Employer Perspectives

News and Views on Employment and Pensions Issues

Five years ago the pensions world was rocked by George Osborne’s Budget announcement:  DC members would no longer be forced to buy annuities. Under his “freedom and choice” initiative, tax rules were changed so that DC pots could be used to provide lump sums or drawdown.  At the same time, Pension Wise was introduced – free guidance for DC members about their benefit options.  Later changes to tax law mean that, subject to certain conditions, members…
On Friday (24 May) the Court of Appeal delivered its decision in the cases of Capita v Ali and Hextall v Chief Constable of Leicestershire.  In both cases, male employees claimed sex discrimination on the basis that their employer’s shared parental leave (SPL) policies provided the statutory rate of SPL pay to employees taking SPL, while their maternity leave policies provided for enhanced maternity pay.  The Court of Appeal has ruled that this is neither…
What’s New? The latest episode of Mayer Brown’s UK Employment Law podcast is now available for streaming and download. To celebrate the success of our long running podcast, we have released the 150th episode with a few changes and availability on a wider variety of platforms such as: Google Podcast Google Play Feedburner iTunes PlayerFM Spotify Yahoo! YouTube Subscribe now and tune in regularly to hear Nick discuss the latest developments in UK Employment law…
The High Court has held that directors of the sponsoring employer of two pension schemes did not, as trustees of those schemes, owe any fiduciary duties to the employer. H and W were directors of a company and were trustees of the company’s main and executive pension schemes (the schemes). After H and W left the company, it issued proceedings against them, arguing that H and W had breached the directors’ duties that they owed…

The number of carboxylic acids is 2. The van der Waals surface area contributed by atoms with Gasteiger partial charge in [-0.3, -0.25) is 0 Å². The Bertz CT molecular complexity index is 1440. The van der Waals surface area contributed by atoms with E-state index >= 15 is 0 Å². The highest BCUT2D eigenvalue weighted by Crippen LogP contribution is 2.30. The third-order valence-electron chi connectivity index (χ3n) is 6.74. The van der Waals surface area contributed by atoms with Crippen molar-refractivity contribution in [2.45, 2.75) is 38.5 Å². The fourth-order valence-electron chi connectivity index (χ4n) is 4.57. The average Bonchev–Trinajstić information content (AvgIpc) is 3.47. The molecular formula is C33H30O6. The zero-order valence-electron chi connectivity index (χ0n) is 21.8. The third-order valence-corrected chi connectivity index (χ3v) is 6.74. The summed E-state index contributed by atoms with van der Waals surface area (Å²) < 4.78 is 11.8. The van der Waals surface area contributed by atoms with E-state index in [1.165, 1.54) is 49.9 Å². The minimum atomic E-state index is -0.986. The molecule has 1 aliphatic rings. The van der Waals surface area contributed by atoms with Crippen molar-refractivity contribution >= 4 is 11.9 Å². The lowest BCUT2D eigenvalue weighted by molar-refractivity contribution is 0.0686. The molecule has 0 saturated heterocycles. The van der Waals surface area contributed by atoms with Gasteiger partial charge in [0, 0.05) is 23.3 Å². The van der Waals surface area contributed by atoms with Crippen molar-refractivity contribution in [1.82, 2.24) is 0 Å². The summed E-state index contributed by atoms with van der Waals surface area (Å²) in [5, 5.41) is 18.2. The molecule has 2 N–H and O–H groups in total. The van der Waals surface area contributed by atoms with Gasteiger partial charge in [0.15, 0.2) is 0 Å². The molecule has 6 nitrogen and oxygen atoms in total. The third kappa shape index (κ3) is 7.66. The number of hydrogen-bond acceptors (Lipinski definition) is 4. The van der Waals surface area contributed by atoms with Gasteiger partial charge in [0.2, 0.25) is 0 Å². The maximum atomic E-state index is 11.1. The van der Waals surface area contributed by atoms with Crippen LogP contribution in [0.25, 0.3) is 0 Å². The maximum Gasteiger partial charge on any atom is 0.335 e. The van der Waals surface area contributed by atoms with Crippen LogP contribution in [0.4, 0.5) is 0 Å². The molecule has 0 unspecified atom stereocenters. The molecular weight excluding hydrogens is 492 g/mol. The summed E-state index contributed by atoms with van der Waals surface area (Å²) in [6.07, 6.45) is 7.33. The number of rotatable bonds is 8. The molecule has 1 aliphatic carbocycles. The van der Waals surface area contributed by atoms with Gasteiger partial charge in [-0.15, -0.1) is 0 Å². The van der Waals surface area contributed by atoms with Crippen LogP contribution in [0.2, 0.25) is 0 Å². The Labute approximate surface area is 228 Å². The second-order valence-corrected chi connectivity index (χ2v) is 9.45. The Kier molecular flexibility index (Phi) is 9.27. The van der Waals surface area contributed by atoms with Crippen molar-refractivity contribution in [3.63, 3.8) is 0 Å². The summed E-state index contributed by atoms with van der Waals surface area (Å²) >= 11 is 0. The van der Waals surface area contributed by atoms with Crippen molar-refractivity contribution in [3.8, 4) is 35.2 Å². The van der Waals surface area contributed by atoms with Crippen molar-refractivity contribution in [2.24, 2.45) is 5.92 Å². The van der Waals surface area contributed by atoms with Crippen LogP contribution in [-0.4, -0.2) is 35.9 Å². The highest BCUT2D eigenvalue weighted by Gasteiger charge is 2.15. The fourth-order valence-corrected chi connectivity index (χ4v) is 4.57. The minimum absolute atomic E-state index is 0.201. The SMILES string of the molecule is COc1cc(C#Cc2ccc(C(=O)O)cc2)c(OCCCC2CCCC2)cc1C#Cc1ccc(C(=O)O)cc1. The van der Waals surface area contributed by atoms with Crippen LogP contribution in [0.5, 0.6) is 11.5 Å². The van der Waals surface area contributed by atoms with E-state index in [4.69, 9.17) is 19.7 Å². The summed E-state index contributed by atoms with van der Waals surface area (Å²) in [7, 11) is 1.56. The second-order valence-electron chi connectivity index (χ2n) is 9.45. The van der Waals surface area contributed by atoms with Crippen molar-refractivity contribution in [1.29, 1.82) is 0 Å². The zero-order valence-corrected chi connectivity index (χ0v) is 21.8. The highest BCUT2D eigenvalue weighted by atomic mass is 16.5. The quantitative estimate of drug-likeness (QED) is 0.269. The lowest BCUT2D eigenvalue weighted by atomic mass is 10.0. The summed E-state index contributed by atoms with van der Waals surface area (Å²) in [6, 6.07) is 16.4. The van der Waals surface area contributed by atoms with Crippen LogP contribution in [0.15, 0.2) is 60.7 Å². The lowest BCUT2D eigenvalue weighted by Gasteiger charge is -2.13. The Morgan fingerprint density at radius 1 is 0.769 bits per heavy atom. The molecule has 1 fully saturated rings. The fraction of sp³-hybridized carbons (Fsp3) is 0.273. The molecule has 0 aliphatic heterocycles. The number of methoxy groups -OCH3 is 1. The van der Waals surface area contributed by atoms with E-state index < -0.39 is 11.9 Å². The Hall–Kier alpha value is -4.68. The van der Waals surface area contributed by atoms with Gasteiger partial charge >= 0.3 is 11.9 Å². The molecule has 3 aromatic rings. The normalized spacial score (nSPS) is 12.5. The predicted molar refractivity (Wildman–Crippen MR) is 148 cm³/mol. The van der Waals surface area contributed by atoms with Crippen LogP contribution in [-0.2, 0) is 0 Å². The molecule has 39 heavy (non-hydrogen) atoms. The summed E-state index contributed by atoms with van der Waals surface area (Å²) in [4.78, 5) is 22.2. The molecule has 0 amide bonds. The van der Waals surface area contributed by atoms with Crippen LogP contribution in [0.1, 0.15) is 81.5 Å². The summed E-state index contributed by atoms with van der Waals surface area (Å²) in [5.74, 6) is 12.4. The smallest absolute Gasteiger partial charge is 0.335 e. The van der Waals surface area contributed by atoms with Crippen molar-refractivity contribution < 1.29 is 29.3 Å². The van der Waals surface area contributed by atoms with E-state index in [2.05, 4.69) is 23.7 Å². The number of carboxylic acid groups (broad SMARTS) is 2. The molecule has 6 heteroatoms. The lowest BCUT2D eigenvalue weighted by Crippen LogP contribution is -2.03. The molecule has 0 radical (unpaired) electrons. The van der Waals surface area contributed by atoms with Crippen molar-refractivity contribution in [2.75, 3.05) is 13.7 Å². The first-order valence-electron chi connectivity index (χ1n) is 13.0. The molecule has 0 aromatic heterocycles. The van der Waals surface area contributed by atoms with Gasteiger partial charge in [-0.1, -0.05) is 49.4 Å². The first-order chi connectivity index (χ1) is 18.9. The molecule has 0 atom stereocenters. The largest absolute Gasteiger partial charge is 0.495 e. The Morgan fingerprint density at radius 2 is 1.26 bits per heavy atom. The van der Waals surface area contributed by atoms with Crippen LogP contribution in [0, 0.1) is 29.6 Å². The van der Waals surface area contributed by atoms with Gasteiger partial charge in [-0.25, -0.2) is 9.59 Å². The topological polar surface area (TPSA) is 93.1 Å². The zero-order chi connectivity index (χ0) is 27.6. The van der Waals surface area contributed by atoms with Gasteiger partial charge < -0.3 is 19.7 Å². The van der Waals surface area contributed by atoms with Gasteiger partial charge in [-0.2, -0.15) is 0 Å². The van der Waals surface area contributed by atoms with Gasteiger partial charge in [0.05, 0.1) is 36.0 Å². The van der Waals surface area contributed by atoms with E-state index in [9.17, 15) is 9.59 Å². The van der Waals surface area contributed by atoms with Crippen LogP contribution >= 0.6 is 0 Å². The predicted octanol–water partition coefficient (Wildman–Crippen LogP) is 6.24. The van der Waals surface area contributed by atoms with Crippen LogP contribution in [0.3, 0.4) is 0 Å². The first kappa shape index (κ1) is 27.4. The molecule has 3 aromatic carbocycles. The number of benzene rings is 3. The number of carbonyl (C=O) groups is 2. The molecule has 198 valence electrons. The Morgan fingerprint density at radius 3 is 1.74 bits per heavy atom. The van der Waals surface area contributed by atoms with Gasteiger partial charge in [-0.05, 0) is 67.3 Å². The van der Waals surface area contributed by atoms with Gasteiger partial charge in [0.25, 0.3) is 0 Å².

In the wake of #MeToo and the associated shift in the way allegations of sexual harassment are treated by employers, making the decision to suspend an employee can have far-reaching repercussions for employers and employees alike. Importantly, in 2007, the Court of Appeal, in Mezey v South West London and St George’s Mental Health NHS Trust, held that suspension, regardless of how it is framed by an employer, is not a “neutral act” as it…
Various pieces of legislation came into force in early April 2019.  The common, and unsurprising, theme among all these legislative changes is that they increase the statutory minimum amounts employers must pay to their staff and increase awards available to the Employment Tribunal.  We have set out below a summary of these key increases all of which are now fully effective. Statutory sick and family leave pay Under the Social Security Benefits Up-rating Order 2019,…
The government has given the green  light to a new form of defined contribution pension scheme.  At least, it is new to the UK.  “Collective defined contribution” (“CDC”) schemes are common in the Netherlands and Denmark but the idea of introducing this type of scheme into the UK has only relatively recently gained traction.  The fact that the Royal Mail wants to put such a scheme in place for its 140,000-strong workforce has provided the…
The case of Hargreaves v Department for Work and Pensions provides a useful reminder of what employers should keep in mind when managing an employee with a disability, including the following: Discuss suitable reasonable adjustments at the very first opportunity and seek input from the employee’s treating health professional and occupational health as well as the employee. Consider whether the application of a ‘provision, criterion or practice’ within the organisation, such as rigid working hours,…